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What will the data delivery system of the modernized 2022 NSRS look like?

August 3, 2022  - By

My previous column highlighted that orthometric heights in NAPGD2022 will be defined through ellipsoid heights and a geoid model, such as GEOID2022. Therefore, changes in the geoid model will be very important to users estimating orthometric heights using GNSS. I briefly described the geophysical reasons for changes in the geoid that affect the orthometric height of a mark.

For the past four years, I have discussed in my columns the tasks associated with the new, modernized 2022 reference frames. It’s now the middle of 2022, so where are the new reference frames? Well, on June 9, Dru Smith, NSRS modernization manager for the National Geodetic Survey (NGS), provided an update on the status of the modernization in a webinar. The Powerpoint slides and video of the presentation can be downloaded from the NGS website under the following title: It’s 2022…Are You Done Yet? I will highlight some of the items from the webinar, but I encourage everyone to download the video and listen to the webinar.

First, Smith mentioned that NGS will be providing new types of coordinates. The NGS denotes this as a two-track approach to coordinates: Reference Epoch Coordinates (REC) and Survey Epoch Coordinates (SEC). See the box below.

New Types of Coordinates (Image: NGS June 6th Webinar - It's 2022…are we done yet?)

New types of coordinates (Image: NGS June 6 webinar)

Reference Epochs Coordinates (REC) are defined in NGS Blueprint for the Modernized NSRS, Part 3 as coordinates computed by NGS in an adjustment project to estimate the coordinates at one of the official reference epochs that NGS will define in 2025. RECs are similar to coordinates computed by NGS in a nationwide adjustment project such as the National Adjustment of 2011 (see the box below).

NAD 83 (2011) Epoch 2010,00 Coordinates (Image: Dave Zilkoski)

NAD 83 (2011) epoch 2010.00 coordinates (Image: NGS)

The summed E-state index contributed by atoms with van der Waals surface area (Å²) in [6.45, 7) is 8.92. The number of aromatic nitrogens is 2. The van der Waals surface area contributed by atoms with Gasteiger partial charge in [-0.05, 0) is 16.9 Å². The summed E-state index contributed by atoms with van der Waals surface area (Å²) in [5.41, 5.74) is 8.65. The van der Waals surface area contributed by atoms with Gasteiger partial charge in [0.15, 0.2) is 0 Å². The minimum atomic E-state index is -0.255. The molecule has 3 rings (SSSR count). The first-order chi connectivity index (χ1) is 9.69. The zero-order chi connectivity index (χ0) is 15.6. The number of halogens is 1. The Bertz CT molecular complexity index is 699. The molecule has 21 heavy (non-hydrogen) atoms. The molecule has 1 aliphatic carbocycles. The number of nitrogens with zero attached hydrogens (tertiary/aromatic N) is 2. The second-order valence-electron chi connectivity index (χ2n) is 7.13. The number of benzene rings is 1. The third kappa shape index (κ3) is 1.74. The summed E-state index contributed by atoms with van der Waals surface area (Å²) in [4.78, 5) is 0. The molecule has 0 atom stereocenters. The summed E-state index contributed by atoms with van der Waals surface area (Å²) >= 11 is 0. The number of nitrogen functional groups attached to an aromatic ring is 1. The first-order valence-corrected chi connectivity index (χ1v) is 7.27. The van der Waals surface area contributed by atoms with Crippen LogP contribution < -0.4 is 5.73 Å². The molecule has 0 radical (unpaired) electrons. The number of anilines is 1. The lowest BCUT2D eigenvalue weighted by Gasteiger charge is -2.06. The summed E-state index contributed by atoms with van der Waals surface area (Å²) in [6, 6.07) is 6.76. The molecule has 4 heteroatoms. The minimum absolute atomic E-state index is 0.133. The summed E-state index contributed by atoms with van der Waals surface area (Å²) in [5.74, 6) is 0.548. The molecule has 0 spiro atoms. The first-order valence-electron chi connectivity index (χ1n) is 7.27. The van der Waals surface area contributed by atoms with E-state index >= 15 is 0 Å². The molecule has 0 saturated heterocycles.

NGS has not determined what data will be included in the first iteration of RECs. For the 2020.00 project, the current cutoff date for incorporating data is Dec. 31. Users can submit the data to NGS via OPUS projects and the OPUS-Share tool. To increase the submission of GNSS observations on marks, NGS has developed a beta OPUS-Projects 5.0 webtool that will allow real-time kinematic and real time network (RTK/RTN) observations to be submitted.

As previously mentioned, at this time, the NGS has not determined the cutoff for the earliest data to be included in the determination of the 2020.00 RECs. The agency will be conducting experiments to determine the appropriate cutoff date. These coordinates will require an intra-frame velocity model (IFVM) to generate the RECs at the specific reference epoch.

As of February 2021, based on NGS’ Blueprint for the Modernized NSRS, Part 3, version February 2021, the following is the agency’s policy with regard to RECs:

  • For a given mark and a given reference epoch, the REC will never be changed–except to correct a blunder.
  • This does not prevent NGS from adding new RECs
    • on points with new data that have not yet had an REC computed
    • for marks that do not have an REC in the most recently passed reference epoch, a new REC can be computed and added to the NSRS.
  • Per NGS’ Blueprint for the Modernized NSRS, Part 3, version February 2021, for simplicity, RECs may happen on the same schedule as SECs.

Survey epoch coordinates (SECs) are defined as coordinates computed by NGS at a specific survey epoch. Users will submit their data and its metadata to NGS, and NGS will then check, adjust and define the coordinates at one “survey epoch.” These coordinates will be “part of the NSRS,” Smith said. NGS is computing coordinates in this manner to provide the best estimate of the coordinates at any mark at a specific moment in time, which is very important in areas influenced by crustal movement.

So, how will NGS process and generate these SECs?

Survey epoch coordinates (SECs) are designed to provide time-dependent geodetic coordinates. Therefore, NGS has to choose some time span in which all observations will be processed together to yield a single SEC of a mark. NGS denotes this time span as a “geometric adjustment window.” NGS wants the adjustment window to be short enough so that movement of a mark did not occur between repeat observations (or was small enough to be ignored) and long enough for users to efficiently and effectively collect redundant observations for submission to NGS (see the box below).